Posted on Saturday, November 7th, 2009 by Hunter Stephenson
When Harvey Weinstein picked up the $2 million rights to A Single Man, he’s said to have personally guaranteed director (and former Gucci creative director) Tom Ford an Oscar for Best Director or Best Picture. And though a statuette for either category seems unlikely given ’09’s ‘stiff competition, especially in light of the Coen Bros.’ fantastic A Serious Man, a nom(s) remains quite possible. Critical response and hip international buzz is equally strong. Today, the official trailer has surfaced, and oddly enough, its classy use of repetitive-as-to-be-thrilling music and imagery sans plot is similar to the ballsy trailer for the Coens’ opus. And not unlike the recent poster (below) for A Single Man, its trailer playfully or curiously omits the lead character’s sexual preference.
Ford adapted the screenplay alongside David Scearce (his first screenplay credit as well) from the same-named 1964 novel by the late, provocative British author Christopher Isherwood. Like the novel, the main character as played to “breakout” notices by Colin Firth (Bridget Jones franchise), is a gay college professor whose BF (Matthew Goode aka Ozymandias in Watchmen) passes away in front of him; the plot follows a day in a life of masked grief throughout a Southern California set in the 1960s. The film is said to be sprinkled with time-specific details like the theatrical run of Psycho and the Cuban Missile Crisis. Julianne Moore, who is a natural compliment for Ford’s style, stars as a London friend and neighbor of Firth’s character, though the marketing clearly implies a less platonic relationship.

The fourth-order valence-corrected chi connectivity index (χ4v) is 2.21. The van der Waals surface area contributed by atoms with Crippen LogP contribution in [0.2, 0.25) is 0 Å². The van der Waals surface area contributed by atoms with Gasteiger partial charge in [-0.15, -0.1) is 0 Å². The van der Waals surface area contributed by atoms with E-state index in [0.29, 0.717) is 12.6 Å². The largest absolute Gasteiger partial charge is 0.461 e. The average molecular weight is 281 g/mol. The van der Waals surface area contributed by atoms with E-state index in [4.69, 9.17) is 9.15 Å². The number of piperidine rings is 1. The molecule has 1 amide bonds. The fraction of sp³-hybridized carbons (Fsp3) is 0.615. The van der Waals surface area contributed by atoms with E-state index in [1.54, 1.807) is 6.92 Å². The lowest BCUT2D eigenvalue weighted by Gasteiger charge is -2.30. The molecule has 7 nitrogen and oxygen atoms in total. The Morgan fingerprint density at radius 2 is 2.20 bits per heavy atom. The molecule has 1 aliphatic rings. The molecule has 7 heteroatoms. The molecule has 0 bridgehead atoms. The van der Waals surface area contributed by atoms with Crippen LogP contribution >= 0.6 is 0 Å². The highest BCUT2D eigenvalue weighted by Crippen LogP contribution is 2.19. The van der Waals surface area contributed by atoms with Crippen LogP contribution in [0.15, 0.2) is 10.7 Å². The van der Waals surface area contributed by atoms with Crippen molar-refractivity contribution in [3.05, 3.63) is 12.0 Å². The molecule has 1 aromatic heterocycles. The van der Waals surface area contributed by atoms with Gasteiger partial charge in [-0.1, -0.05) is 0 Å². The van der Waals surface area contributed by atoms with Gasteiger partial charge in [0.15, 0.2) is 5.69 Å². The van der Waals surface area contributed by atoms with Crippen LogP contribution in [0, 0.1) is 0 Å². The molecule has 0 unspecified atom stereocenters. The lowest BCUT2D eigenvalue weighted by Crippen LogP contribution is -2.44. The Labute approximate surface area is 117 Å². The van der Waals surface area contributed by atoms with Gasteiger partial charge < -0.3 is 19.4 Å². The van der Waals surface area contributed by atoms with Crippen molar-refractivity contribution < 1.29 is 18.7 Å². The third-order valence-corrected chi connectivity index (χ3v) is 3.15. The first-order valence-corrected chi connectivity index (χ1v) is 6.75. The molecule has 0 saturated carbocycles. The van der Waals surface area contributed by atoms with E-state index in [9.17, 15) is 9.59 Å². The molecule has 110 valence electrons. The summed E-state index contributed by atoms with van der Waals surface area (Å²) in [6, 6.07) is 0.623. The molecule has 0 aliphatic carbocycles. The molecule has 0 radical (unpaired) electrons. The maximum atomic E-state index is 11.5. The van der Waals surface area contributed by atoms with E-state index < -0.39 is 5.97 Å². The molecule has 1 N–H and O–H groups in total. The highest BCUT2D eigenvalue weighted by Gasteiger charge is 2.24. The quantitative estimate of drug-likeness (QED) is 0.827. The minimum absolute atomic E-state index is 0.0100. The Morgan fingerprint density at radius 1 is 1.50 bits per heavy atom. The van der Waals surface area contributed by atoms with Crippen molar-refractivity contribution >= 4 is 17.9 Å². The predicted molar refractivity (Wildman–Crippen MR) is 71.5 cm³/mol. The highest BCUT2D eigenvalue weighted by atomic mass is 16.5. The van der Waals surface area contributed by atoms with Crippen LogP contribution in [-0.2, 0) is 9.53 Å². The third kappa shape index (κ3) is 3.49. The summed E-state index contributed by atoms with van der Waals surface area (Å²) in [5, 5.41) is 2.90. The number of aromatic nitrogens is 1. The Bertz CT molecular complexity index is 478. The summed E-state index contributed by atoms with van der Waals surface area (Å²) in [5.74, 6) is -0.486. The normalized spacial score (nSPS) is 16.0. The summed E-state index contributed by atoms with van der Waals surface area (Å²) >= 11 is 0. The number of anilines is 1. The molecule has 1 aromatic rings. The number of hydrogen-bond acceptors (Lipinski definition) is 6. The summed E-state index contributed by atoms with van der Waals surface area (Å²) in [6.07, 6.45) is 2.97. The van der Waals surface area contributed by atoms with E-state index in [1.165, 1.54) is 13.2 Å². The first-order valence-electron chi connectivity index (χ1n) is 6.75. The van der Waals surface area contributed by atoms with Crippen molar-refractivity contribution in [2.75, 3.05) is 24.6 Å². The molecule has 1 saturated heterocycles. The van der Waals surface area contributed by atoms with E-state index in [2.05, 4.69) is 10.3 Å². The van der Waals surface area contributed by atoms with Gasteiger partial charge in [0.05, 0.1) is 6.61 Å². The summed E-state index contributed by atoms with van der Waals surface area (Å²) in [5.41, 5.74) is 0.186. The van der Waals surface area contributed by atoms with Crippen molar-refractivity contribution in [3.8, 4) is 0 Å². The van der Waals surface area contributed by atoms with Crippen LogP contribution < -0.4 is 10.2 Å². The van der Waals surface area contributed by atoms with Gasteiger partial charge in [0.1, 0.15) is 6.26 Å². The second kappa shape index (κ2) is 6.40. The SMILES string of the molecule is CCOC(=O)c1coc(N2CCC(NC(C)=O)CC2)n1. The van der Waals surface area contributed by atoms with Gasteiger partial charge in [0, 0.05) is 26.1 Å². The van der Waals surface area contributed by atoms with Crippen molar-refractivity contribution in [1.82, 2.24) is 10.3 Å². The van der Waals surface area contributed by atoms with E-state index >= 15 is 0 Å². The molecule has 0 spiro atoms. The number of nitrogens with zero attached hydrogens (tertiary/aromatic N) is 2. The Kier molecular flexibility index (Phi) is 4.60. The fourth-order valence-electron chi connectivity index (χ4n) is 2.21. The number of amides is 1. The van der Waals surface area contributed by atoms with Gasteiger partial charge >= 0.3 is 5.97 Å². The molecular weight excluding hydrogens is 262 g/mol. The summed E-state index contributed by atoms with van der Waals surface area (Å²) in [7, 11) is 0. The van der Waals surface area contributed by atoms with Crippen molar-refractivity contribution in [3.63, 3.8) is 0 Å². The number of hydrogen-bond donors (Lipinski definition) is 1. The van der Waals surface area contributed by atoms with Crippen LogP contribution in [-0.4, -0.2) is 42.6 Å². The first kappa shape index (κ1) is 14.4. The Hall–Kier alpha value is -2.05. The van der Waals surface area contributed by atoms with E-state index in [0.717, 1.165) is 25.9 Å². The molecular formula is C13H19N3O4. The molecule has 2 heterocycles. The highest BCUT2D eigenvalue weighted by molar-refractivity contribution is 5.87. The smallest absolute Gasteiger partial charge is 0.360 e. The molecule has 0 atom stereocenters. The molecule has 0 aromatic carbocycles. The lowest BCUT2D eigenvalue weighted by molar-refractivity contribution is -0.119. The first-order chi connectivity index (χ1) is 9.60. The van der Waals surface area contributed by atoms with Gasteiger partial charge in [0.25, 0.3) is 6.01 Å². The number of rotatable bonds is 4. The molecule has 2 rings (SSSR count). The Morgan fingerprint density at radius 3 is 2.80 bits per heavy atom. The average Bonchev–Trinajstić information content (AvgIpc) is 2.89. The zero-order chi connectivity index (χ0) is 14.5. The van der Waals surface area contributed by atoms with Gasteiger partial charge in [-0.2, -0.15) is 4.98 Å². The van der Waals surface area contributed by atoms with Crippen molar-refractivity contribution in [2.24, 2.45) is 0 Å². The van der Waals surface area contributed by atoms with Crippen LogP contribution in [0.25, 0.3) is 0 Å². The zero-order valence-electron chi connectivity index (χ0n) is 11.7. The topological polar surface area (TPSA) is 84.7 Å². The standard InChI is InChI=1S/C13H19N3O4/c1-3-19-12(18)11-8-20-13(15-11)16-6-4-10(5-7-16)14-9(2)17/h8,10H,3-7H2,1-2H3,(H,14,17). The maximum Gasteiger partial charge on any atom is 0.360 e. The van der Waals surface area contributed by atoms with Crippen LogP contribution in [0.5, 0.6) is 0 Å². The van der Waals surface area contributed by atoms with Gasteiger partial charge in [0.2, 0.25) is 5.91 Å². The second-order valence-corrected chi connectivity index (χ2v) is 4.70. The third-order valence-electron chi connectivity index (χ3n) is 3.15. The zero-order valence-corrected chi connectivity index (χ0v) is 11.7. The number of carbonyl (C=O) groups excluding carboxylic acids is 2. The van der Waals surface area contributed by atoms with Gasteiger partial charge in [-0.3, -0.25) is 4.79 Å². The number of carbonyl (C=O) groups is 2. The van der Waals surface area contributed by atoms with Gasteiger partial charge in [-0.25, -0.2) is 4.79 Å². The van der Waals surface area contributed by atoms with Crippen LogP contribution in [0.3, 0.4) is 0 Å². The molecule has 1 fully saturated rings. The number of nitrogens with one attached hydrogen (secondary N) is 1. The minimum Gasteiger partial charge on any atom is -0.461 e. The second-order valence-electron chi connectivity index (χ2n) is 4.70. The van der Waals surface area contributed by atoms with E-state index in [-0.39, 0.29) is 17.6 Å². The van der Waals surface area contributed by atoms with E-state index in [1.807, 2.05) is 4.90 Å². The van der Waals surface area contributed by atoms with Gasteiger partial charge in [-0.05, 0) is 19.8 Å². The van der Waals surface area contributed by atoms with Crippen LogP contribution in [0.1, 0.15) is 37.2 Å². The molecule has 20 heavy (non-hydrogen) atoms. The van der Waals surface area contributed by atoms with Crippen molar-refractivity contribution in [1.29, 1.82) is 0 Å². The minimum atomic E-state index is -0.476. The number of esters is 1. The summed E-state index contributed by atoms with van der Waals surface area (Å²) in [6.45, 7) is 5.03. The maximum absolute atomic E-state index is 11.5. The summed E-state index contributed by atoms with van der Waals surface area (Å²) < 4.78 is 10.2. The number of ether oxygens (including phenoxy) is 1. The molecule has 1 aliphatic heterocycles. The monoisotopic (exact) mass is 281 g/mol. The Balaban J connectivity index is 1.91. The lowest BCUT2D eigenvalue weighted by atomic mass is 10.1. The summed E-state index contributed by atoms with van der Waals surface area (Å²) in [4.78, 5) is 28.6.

Early reviews haven’t specifically compared the film to a style exercise—in contrast, the containment of dark emotions is really the underlying theme—but similarities to the obsessively precise, period aesthetic of Mad Men have been noted by several. There is actually a direct connection: A Single Man‘s production designer Dan Bishop has worked as Mad Men‘s PD for all three seasons, all of which are set in the early ’60s. Fun fact: Man Mad’s Don Draper, actor Jon Hamm, has an uncredited voice role in the film.
One might even note the equally style-conscious, unrelated production design featured in A Serious Man, which is set in 1967, Minnesota. And thematically and randomly, I guess, an accurate if inappropriate tagline for Ford’s Man could indeed be the Soundgarden lyric, “Looking California, Feeling Minnesota.” So, if a literary adaptation marking the directorial debut of Ford evoking Jim Jarmusch’s meditative appreciation of the odd and ordinary and death and life sounds enticing: check it out.